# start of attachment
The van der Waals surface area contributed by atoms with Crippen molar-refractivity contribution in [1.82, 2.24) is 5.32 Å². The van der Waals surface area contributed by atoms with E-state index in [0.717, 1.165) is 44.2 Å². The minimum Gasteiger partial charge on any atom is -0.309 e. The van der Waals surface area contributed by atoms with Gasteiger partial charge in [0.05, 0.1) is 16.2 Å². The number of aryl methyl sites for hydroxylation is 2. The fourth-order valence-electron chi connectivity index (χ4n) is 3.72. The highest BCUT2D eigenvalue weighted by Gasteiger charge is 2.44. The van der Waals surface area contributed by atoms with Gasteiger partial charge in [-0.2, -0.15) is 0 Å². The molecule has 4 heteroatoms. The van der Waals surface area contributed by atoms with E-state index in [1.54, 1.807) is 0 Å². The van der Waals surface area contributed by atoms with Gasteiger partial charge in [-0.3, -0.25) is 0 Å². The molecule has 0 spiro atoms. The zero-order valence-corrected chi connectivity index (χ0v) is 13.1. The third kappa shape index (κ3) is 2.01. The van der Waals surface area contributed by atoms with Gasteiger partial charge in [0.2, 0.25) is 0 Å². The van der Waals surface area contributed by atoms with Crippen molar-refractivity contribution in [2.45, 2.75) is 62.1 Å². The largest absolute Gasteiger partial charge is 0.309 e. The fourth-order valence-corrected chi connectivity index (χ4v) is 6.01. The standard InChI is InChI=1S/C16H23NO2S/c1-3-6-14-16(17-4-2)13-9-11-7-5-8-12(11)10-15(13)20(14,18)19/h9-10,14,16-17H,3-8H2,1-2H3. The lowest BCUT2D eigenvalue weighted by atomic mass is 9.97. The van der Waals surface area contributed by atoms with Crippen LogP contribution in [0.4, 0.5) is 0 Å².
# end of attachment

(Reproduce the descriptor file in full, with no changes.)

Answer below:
The van der Waals surface area contributed by atoms with Crippen molar-refractivity contribution in [1.82, 2.24) is 5.32 Å². The van der Waals surface area contributed by atoms with E-state index in [0.717, 1.165) is 44.2 Å². The minimum Gasteiger partial charge on any atom is -0.309 e. The van der Waals surface area contributed by atoms with Gasteiger partial charge in [0.05, 0.1) is 16.2 Å². The number of aryl methyl sites for hydroxylation is 2. The fourth-order valence-electron chi connectivity index (χ4n) is 3.72. The highest BCUT2D eigenvalue weighted by Gasteiger charge is 2.44. The van der Waals surface area contributed by atoms with Gasteiger partial charge in [-0.2, -0.15) is 0 Å². The molecule has 4 heteroatoms. The van der Waals surface area contributed by atoms with E-state index in [1.54, 1.807) is 0 Å². The van der Waals surface area contributed by atoms with Gasteiger partial charge in [-0.3, -0.25) is 0 Å². The molecule has 0 spiro atoms. The zero-order valence-corrected chi connectivity index (χ0v) is 13.1. The third kappa shape index (κ3) is 2.01. The van der Waals surface area contributed by atoms with Gasteiger partial charge in [0.2, 0.25) is 0 Å². The van der Waals surface area contributed by atoms with Crippen molar-refractivity contribution in [2.45, 2.75) is 62.1 Å². The largest absolute Gasteiger partial charge is 0.309 e. The fourth-order valence-corrected chi connectivity index (χ4v) is 6.01. The standard InChI is InChI=1S/C16H23NO2S/c1-3-6-14-16(17-4-2)13-9-11-7-5-8-12(11)10-15(13)20(14,18)19/h9-10,14,16-17H,3-8H2,1-2H3. The lowest BCUT2D eigenvalue weighted by atomic mass is 9.97. The van der Waals surface area contributed by atoms with Crippen LogP contribution in [0.4, 0.5) is 0 Å².